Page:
The terrible twos is a developmental phase that most children go through between the ages of 18 months and 3 years old. One of the main characteristics of this stage is that the child is becoming increasingly independent. This means learning handy skills like using the potty and learning to dress himself. It also means some annoying problems like always saying “no”. Often saying “no” is one of the few ways a child can control her environment.
How to prevent your child from saying “no”
1) Remain positive. If you want to tell your child “no”, try “stop” instead. Also, if you only mean “no” for right now, you could use “later” or “when you’ve finished (cleaning up, eating your dinner, etc.)”.
2) Be aware of transitions. Changing from one activity to another is difficult for many 2 year olds. It may make things easier to give a warning–“We have to go home when Mommy finishes eating.” Also, it helps to respect, within limits, your child’s activities. For example, if he’s looking at a book, it may help to time your request to when he’s about to finish, rather than requiring him to stop in the middle.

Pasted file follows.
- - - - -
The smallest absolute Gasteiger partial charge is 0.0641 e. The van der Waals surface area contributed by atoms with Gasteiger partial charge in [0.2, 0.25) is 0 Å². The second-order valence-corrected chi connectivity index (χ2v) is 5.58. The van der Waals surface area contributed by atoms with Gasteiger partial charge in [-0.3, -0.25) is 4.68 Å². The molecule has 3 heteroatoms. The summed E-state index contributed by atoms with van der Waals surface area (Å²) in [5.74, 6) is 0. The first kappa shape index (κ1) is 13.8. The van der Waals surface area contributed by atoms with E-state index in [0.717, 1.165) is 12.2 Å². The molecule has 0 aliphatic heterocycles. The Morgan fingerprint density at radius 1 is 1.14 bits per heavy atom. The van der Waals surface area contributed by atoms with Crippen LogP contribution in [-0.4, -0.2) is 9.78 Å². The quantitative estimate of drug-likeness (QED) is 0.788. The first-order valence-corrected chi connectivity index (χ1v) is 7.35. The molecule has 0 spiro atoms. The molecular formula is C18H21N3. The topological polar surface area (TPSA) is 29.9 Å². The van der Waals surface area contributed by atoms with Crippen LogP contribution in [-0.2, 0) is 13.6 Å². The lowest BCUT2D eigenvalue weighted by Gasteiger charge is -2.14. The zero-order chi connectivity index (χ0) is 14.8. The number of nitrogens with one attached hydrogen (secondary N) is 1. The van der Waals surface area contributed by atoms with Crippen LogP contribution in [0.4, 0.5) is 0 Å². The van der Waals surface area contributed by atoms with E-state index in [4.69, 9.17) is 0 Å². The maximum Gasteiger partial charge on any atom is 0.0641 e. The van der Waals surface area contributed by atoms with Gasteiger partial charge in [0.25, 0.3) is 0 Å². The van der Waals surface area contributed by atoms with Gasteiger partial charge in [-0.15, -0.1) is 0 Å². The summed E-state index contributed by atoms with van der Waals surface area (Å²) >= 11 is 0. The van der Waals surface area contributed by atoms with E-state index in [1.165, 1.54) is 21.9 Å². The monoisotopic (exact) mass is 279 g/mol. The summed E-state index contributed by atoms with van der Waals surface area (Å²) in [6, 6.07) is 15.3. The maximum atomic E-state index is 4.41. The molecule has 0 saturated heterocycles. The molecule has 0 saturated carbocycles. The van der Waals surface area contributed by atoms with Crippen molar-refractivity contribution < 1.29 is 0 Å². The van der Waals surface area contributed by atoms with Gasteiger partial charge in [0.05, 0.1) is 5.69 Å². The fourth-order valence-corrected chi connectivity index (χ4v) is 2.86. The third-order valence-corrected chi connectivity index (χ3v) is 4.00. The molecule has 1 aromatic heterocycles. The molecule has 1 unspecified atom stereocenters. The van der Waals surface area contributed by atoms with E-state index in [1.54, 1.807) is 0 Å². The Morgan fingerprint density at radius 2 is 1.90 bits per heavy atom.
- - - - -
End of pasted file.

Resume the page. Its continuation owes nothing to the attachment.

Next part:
3) Give your child limited choices and consult their opinion instead of always telling them what to do and making choices for them. A limited choice is a “this or that” choice–blue or red shirt, sippy cup or straw, brush your teeth now or after we wash hands.
4) Stick to a routine. Routine offers a sense of security and control. It also limits the number of times that your child can choose to say “no”.
How to get a “yes” when your child says “no”
1) Wait a few seconds for her final answer. She might correct herself when she realizes she’s just said “no” to her favorite dessert.
2) Avoid a power struggle by phrasing your request as a choice, not a demand.
“Do you want me to brush your top teeth or your bottom teeth first?”
“Do you want your bath now or after your snack?”
“Do you want to walk to timeout, or shall I carry you?”
3) If there isn’t a choice that can be offered, tell your child what you would like to hear, and if needed, physically direct ( either by carrying or taking them by the hand) them to where they need to be. I tell my children, “Please say “Yes, Mommy”.”
4) Use humor. Sometimes when I’ve heard “no” to often or just don’t want to hear it at the moment, I sing “The No No No” song.
5) Remember that “no” doesn’t always mean “I won’t do it.” It can also mean “I want to do it myself” or “I want to do it the same way I always do it, but you forgot my routine” or “I want to do it after I finish this other thing”. Ask your child whether they mean any of the above.
This article is part of a series on the Terrible Twos.